And let me just say that I hated Young Ok's fellow haenyeos for ostracizing her. Yes, they hated her for being greedy because that could kill her and make them unsafe. But weren't they gossiping about her even before that? Were they treating her differently just because she's from the mainland and she didn't mingle with them that much? I loved how Ms. Hyeon (Go Doo Shim of Exit, My Mister, High Society, You are the Best, and The Snow Queen) advocated for her. 

I loved how persons with disabilities were prominently featured in the show. There's Byul (Lee So Byul), the deaf coffee seller in the market. She was not a mere token character because she actually had a job, a life, a love story, and she even used sign language to communicate with the others. Yey for inclusivity because Byul was really treated as one of them. 

And of course there's Young Hui (Jung Eun Hye who was a very great actress, along with the other PWD actors), Young Ok's twin sister who has Down Syndrome. I loved the show's depiction of this story line because it didn't try to gloss over or sugarcoat it. Like people's initial reaction when they see someone like Young Hui. People would whisper, feel awkward, and would not know how to react, like Jeong Joon. But I loved how he owned up to his shortcomings. How he was honest that it was his first time to see someone like Young Hui and he naturally didn't know what to do. But he promised to do better (with a vow to stay with Young Ok forever even if they have to take care of Young Hui for the rest of their lives). And based on what I saw, I think he's on the right track. 

And the real talk about the burden that caretakers of persons with disabilities feel. That desire to run away like how Young Ok thought of leaving her sister in the subway. And how even people who profess their love for you would end up finding it too cumbersome to deal with your family who have disabilities. How it's a lifetime responsibility. And how it will really take its toll on the caregiver. Like how Young Ok broke down lamenting that her situation was so unfair. And Jeong Joon couldn't do anything but hug her while shedding tears as well. How he probably wanted to do more for her but he just can't. Because her concerns were personal and valid. But I really appreciated his willingness to share her burden to prove how much he loved her. Young Ok's breakdown scene was probably one of the best dramatic scenes in the show. 

But what made this storyline really shine was the show's depiction of the struggles of persons with disabilities. Yes, it must be tough for their caregivers. But it must be a million times tougher for them. The loneliness they feel. How no one wants to believe them (like Young Ok refusing to believe that Young Hui can draw). How people laugh at them and mock them as if they don't feel anything. How they try so hard to avoid inconveniencing other people. That scene where Young Hui was shown to be cognizant of how tough things were for Young Ok was really heartbreaking.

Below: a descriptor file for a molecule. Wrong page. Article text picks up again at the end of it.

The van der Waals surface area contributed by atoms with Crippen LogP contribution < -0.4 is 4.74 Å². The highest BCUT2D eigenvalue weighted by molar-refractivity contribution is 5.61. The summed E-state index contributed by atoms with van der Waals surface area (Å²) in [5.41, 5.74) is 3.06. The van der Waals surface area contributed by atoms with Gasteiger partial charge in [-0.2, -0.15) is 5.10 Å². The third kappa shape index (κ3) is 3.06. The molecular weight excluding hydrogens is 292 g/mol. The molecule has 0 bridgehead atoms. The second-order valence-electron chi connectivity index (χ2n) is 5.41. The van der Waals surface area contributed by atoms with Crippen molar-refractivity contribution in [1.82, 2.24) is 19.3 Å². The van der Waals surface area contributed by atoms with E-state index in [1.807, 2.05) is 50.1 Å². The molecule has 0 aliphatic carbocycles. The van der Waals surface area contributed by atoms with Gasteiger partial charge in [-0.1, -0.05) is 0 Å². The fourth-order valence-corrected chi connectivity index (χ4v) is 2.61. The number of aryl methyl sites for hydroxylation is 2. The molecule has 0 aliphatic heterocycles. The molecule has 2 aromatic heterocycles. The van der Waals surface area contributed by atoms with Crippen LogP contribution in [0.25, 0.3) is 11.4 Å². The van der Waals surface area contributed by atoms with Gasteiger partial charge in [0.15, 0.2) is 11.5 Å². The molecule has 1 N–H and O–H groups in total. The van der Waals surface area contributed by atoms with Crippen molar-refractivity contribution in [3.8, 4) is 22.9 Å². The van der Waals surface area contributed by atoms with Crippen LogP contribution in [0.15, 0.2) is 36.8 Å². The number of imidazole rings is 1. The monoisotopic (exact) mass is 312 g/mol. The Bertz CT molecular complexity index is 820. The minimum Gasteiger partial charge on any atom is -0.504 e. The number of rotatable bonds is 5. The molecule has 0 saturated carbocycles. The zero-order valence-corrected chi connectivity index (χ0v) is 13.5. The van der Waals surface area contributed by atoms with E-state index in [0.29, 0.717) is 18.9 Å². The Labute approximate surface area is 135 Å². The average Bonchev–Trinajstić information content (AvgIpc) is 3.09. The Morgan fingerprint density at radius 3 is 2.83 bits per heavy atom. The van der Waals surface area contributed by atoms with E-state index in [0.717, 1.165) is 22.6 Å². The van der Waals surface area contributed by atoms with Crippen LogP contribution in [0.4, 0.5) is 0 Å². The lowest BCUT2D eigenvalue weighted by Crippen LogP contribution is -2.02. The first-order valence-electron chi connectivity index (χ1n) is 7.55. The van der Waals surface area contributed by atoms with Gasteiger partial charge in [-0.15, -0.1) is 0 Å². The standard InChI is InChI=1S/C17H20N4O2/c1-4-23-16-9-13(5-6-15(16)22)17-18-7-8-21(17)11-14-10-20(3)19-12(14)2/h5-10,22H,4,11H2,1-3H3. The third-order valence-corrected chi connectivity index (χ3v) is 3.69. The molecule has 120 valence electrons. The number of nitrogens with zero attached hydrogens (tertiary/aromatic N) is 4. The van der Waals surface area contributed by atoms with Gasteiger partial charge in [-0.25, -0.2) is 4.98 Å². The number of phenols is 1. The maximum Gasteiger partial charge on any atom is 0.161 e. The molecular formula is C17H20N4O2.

Another Han Ji Min highlight was Young Ok's breakdown scene when Jeong Joon showed her Young Hui's drawings. I could feel her guilt for all the times she told everyone that her sister can't draw. And how she probably realized that she did not really know her sister. 

I loved how Jeong Joon's parents reacted to Young Ok. True to their reserved characters, they seemed to be ignoring her. But I loved that great revelation in the end that they were quiet because they actually felt sorry for her and for the things she had to go through at a young age. And how they actually loved and welcomed her. 

Eun Hee and Mi Ran

Eun Hee makes a comeback during the second half of the show. This time with her high school best friend, Mi Ran (Uhm Jung Hwa). 

If you thought Eun Hee had a sad life with how she has to keep supporting her family, her ex trying to dupe her, etc., you'd feel even worse after you find out how her supposed best friend has been treating her. 

Eun Hee and Mi Ran were close as kids when rich girl Mi Ran took poor Eun Hee under her wings. She gave her rides, food, etc. But she had her mean side too. She once called Eun Hee a moocher when the latter innocently asked why her favorite ingredient was not on the dish Mi Ran shared with her. But being mean as kids can be quite acceptable. 

However, years later, with Mi Ran running a successful massage clinic and Eun Hee still working like a horse in Jeju, I don't think being mean is still excusable. Yes, even if Mi Ran was drunk, it was totally not acceptable for her to make Eun Hee travel from Jeju to Seoul because she thought Mi Ran was going to kill herself after a divorce. When in fact, Mi Ran was just testing her to show her friends that Eun Hee was her doormat and she was at her beck and call. That prank was just too harsh and mean. 

When their feelings were out in the open, I was honestly okay with Eun Hee breaking free from her toxic friendship with Mi Ran. I don't think we should ever feel obligated to be friends with others just because we're indebted to them. I just hoped that Eun Hee immediately explained to Mi Ran why she felt that way. So that at least Mi Ran knew where she was coming from. 

I loved their highly-charged and emotional confrontation scenes. They didn't need to pull each other's hair or break things or throw tantrums. They just talked and told each other how they felt. And even if they were yelling at each other, you can still feel that they truly cared for each other. Which of course made their "break-up" even more painful. 

And I loved the way they made up. With Eun Hee unloading her feelings as Mi Ran was giving her TLC through a massage. Despite Mi Ran's shortcomings, she was right when she said that if Eun Hee were really a loyal friend, she should have confronted Mi Ran right away. But I guess people are different. Some people, like Eun Hee, are non-confrontational and would prefer to keep the status quo. In the end, I'm just glad that all's well with them. 

I liked how as an aside to this story, battered husbands were talked about through Myung Bo (Kim Kwang Kyu of Angry Mom, Wonderful Days, Reply 1994, and You are the Best), whose wife was super jealous of Mi Ran. It's nice that it was put out there for awareness. And as a reminder that due process should be given and victims should be heard, regardless of gender. 

Ms. Hyeon and Eun Gi